They claim Senate Bill 239 would jeopardize Oregon’s Type B rural hospitals
February 28, 2011--Big changes could come to rural hospitals if legislation passes to review and potentially change their Medicaid reimbursement rates to reflect demographic and economic shifts in the areas they serve.
But employees and operators of these hospitals fear that such a law would force them to cut services and affordable care for some of the state’s most vulnerable populations.
“If you take funding away, we lose the opportunity to provide immediate care,” Ken Hector of the Silverton Hospital Network told legislators Wednesday. “We need to save money, but we need to save lives too.”
Currently, most of Oregon’s rural hospitals are classified either as Type A – fewer than 50 beds, and more than 30 miles from the nearest urban area – or Type B – also fewer than 50 beds, but 30 miles or fewer from the nearest urban area.
These rural hospitals receive full Medicaid cost reimbursement as recognition of the unique challenges they face, including their older and poorer patient base, many of which are Medicare or Medicaid recipients.
By contrast, the state’s larger urban hospitals, even those in underserved neighborhoods, receive Medicaid reimbursement at a fixed, per-patient rate that is dependent on the diagnostic-related group, or DRG, a patient falls into (based on diagnosis and treatment). It’s a national standard intended to curb costs associated with line-item reimbursements for hospital procedures.
Senate Bill 239, backed by Sen. Alan Bates (D-Ashland), calls for a review of Type B hospitals’ net profits at least once every five years, and would change the reimbursement rate for hospitals with a 5 percent or greater five-year average profit margin from full-cost to the fixed DRG rate.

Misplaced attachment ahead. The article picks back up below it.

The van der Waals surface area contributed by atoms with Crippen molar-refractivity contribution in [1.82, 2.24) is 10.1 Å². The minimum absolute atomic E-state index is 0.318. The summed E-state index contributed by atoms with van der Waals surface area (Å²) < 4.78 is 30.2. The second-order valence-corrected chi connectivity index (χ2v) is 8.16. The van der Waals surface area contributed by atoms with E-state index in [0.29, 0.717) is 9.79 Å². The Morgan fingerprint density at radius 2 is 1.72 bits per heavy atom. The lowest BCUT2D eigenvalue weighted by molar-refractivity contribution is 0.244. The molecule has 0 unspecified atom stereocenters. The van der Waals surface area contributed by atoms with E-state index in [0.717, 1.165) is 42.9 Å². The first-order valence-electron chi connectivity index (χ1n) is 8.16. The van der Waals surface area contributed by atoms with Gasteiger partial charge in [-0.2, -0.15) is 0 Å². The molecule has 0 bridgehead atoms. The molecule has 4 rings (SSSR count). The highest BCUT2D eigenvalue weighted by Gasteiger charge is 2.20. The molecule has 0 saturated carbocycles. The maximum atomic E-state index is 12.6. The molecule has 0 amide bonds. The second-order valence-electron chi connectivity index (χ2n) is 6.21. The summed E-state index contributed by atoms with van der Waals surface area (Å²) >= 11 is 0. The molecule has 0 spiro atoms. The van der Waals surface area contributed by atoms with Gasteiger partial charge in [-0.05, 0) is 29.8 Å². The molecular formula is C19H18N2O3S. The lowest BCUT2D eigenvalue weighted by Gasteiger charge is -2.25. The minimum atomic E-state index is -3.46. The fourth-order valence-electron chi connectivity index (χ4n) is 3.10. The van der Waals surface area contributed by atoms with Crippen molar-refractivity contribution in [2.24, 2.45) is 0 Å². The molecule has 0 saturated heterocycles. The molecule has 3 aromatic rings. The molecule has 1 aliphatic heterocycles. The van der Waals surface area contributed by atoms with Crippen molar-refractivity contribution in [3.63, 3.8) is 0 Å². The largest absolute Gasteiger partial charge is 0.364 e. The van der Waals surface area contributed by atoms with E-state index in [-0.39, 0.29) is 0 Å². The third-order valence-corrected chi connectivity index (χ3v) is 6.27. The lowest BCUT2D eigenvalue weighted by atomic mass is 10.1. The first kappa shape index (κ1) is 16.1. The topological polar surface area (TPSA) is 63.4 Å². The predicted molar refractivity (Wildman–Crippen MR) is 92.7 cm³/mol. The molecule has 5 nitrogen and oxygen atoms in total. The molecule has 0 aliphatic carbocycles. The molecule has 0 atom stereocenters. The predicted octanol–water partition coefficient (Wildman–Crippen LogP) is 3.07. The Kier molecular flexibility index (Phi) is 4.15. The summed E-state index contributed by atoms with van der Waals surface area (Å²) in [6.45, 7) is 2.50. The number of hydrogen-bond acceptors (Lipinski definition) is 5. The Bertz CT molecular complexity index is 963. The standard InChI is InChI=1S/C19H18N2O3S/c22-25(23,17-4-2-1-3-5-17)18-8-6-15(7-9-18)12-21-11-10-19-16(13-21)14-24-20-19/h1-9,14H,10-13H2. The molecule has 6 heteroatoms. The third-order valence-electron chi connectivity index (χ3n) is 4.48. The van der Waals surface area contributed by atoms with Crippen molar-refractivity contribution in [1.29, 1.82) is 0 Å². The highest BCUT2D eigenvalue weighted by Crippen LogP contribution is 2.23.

Why the change? Because, according to a 2008 study by the Oregon Office for Health Policy and Research, some Type B hospitals could do just fine without the full-cost Medicaid payment.
The study recommended keeping reimbursement for Type A hospitals the same – because they “generally struggle to maintain positive operating margins” – but change the reimbursement policy for Type Bs, because some of those facilities, due to changes in population size and other demographics, “may not require the differential Medicaid payment in order to remain financially healthy.”
“Just letting systems sit there and not looking at them ever makes no sense,” said Bates during the bill’s hearing before the Senate Health, Human Services and Rural Health Policy Committee Wednesday. “All we want to do is have a mechanism to look at this [system] … and see if it is appropriate or not.”
In 2009, Type B hospitals recorded average operating margins
at 2.2 percent, however, hospitals tied to larger systems reported higher returns. For instance, Providence Hood River had a 10.3 percent operating margin and St. Charles Medical Center in Redmond reported margins at 6.3 percent.
Some rural healthcare insurance providers support the bill.
“Within [rural] classifications, we have some hospitals that are truly stand-alone, and others who’ve grown out of and outpaced that system,” said Sean Riesterer, the chief operating office of MVP Health Authority, which contracts with insurance companies to provide healthcare coverage to Marion and Polk County residents.
He added, “In terms of scarce resources and applying them best, I think it’s only fair for a broader system” like that proposed in Senate Bill 239 to be implemented.
This idea faces staunch opposition from many in the communities served by Type Bs, who claim that reduced Medicaid reimbursement would shift costs to community members with commercial or private insurance, and leave hospitals in a financial lurch that could force them to cut back on services.
“I don’t think that a bill that could jeopardize B hospitals is a good idea at all,” said Rep. Vic Gilliam (R-Molalla), whose local hospital in Silverton would be impacted by the bill. “We have a huge rural-urban divide, and we don’t want this bill to make that divide worse.”
Sen. Chip Shields (D-Portland), who represents perennially underserved North and Northeast Portland, questioned why hospitals in high-poverty urban areas, like Legacy Emanuel in his district, should be reimbursed less than rural hospitals.
“Fifty percent of our patients are OB [birth delivery] patients,” Hector responded. “OB is not a profitable venture, but large hospitals make up the difference on cancer, cardiology and big-ticket procedures we can’t provide.”
Additionally, “We have a disproportionately high proportion of Medicaid and Oregon Health Plan patients,” Hector said. “That’s why the impact for us is so much higher.”
Bates will work with the bill’s opponents to craft amendments that address their concerns.
To Learn More
Office for Oregon Health Policy and Research 2008 study of Medicaid reimbursement of Type A and Type B hospitals click here.
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